The next step is plotting the profile. Blacken the total scores in each of the eight rows with a bubble. Then connect them with a straight line. Next go to each row and draw a line to make a bar from the blackened score to the next lower score below on the left and to the score next higher on the right. For example, if the score is an 8, the bar would go from 7 to 9. The reason for the bar instead of a point is that a survey is not a perfect measure of one’s true work values. However, it can be reasonably expected that the examinees’ value score is within the marked range.
The last step is to identify the most dominant values for further consideration. To do this, find the three separate scores that are farthest from the dark midline in either direction. For example, all three may be to the far right; or two may be to the extreme right while the third is on the extreme left. The small capital letter above each of these three scores will identify the greatest work values. Circle each of these three values in COLUMN 3 and put a plus (+) by each of these letters on page 2 of the COPSystem Comprehensive Career Guide in the row labeled “VALUES 3”.
If you cannot easily determine which three scores are the most distant from the midline, look at the entire coded score above each of the blackened scores. Record this letter and number in the appropriate box in COLUMN 2 coded score to the right of the profile. For the top three scores in COLUMN 2, circle the corresponding scales in COLUMN 3 based on the example above. In the case of ties for the 3rd greatest value, descriptions on the top of page 5 of the COPSystem Comprehensive Career Guide may be read by the examinee to help choose which values should be considered in terms of future career choices.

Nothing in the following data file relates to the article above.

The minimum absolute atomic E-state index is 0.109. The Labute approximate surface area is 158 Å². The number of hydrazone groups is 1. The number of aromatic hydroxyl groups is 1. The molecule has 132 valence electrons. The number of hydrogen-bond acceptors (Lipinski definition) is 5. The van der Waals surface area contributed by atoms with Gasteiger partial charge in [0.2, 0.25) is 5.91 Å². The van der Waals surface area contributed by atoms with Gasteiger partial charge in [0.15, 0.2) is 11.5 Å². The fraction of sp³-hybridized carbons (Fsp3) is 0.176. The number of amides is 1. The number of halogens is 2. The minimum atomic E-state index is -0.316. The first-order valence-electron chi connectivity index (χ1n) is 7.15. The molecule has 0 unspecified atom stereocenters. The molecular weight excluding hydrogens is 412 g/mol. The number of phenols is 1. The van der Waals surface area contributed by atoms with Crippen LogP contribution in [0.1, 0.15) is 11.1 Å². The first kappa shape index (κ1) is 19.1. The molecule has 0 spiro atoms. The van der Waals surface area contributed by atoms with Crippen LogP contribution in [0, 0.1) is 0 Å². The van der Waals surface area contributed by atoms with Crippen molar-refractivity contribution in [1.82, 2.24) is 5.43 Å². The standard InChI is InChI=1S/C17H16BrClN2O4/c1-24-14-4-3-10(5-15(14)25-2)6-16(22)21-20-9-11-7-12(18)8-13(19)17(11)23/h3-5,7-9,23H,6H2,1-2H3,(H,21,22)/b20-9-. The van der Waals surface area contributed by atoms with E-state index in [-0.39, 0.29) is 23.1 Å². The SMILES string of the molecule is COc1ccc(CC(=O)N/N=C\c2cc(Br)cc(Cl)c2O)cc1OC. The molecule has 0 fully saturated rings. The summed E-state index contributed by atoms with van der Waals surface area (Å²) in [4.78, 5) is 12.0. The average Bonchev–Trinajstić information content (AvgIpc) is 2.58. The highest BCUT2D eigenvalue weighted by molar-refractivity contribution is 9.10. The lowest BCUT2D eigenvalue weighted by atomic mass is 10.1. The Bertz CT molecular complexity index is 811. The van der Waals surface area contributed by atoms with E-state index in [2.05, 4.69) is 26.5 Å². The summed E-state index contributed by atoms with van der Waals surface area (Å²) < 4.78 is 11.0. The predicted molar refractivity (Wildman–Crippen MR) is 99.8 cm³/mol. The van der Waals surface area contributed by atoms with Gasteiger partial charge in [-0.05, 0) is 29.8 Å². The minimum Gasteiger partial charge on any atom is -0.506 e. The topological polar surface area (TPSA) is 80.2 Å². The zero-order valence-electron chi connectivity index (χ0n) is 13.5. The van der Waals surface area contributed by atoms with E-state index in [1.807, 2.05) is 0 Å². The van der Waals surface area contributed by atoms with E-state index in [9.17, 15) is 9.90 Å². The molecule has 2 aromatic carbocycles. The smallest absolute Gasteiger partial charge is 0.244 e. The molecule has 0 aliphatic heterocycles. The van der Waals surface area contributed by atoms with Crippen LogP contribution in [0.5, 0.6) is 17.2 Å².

Next, put a plus (+) in every box in the row marked “VALUES 3” on page 2 of the COPSystem Comprehensive Career Guide with any of the letters for the circled scores located farthest from the midline.
The numbered rows at the bottom of the COPSystem Summary Profile Sheet (page 2) are an integrated summary of interests, abilities, and values. The highest interests, abilities, and work values have been marked with a plus (+) to indicate the career clusters most relevant.
Career clusters with three plus marks (+) should be considered for initial exploration since high levels of interests, abilities, and work values have converged, which indicate a high degree of compatibility with jobs in that career cluster.
Additionally, consideration is recommended for career areas that show high levels of both interests and values. With additional training over time, areas that show relatively low ability scores may be improved. A convergence of interest and values, as shown by two plus marks (+), reveals important information that may be used to direct an examinee toward possible future career options.
The summary section of the COPSystem Profile Sheet integrates assessment scores from the COPS, CAPS, and COPES. The remaining pages in the COPSystem Comprehensive Career Guide define each career cluster, list multiple examples of occupations, including related courses of study and college majors, as well as the skills and abilities required to perform these jobs successfully.
This set of three assessments measures unique individual characteristics that span occupational interests, abilities, and work values. This will allow examinees to begin career exploration in a meaningful way to help encourage a realistic and actionable strategy for advancing one’s future career goals.